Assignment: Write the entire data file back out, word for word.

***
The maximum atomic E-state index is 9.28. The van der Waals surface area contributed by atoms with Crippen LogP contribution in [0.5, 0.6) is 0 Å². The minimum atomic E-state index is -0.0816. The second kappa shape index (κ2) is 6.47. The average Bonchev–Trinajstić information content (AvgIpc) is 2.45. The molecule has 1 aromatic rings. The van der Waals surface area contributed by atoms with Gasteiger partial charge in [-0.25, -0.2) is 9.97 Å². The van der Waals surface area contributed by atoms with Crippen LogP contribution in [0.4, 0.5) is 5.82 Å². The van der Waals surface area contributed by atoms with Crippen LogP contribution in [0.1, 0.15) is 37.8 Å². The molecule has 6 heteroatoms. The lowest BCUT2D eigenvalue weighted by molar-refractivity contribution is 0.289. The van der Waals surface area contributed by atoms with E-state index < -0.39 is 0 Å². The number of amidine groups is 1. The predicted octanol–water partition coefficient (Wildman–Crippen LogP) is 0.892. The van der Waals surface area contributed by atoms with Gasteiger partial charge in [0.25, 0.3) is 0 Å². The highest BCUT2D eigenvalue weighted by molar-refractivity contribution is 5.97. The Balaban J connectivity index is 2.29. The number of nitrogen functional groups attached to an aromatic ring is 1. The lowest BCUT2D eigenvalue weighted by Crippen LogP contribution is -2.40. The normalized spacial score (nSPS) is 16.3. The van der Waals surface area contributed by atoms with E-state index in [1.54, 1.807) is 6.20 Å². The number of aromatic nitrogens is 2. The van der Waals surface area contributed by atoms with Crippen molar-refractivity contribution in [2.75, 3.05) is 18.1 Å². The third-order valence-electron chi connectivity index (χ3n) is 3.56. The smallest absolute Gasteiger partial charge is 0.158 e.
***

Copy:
The maximum atomic E-state index is 9.28. The van der Waals surface area contributed by atoms with Crippen LogP contribution in [0.5, 0.6) is 0 Å². The minimum atomic E-state index is -0.0816. The second kappa shape index (κ2) is 6.47. The average Bonchev–Trinajstić information content (AvgIpc) is 2.45. The molecule has 1 aromatic rings. The van der Waals surface area contributed by atoms with Gasteiger partial charge in [-0.25, -0.2) is 9.97 Å². The van der Waals surface area contributed by atoms with Crippen LogP contribution in [0.4, 0.5) is 5.82 Å². The van der Waals surface area contributed by atoms with Crippen LogP contribution in [0.1, 0.15) is 37.8 Å². The molecule has 6 heteroatoms. The lowest BCUT2D eigenvalue weighted by molar-refractivity contribution is 0.289. The van der Waals surface area contributed by atoms with E-state index < -0.39 is 0 Å². The number of amidine groups is 1. The predicted octanol–water partition coefficient (Wildman–Crippen LogP) is 0.892. The van der Waals surface area contributed by atoms with Gasteiger partial charge in [0.25, 0.3) is 0 Å². The highest BCUT2D eigenvalue weighted by molar-refractivity contribution is 5.97. The Balaban J connectivity index is 2.29. The number of nitrogen functional groups attached to an aromatic ring is 1. The lowest BCUT2D eigenvalue weighted by Crippen LogP contribution is -2.40. The normalized spacial score (nSPS) is 16.3. The van der Waals surface area contributed by atoms with E-state index in [1.54, 1.807) is 6.20 Å². The number of aromatic nitrogens is 2. The van der Waals surface area contributed by atoms with Crippen molar-refractivity contribution in [2.75, 3.05) is 18.1 Å². The third-order valence-electron chi connectivity index (χ3n) is 3.56. The smallest absolute Gasteiger partial charge is 0.158 e.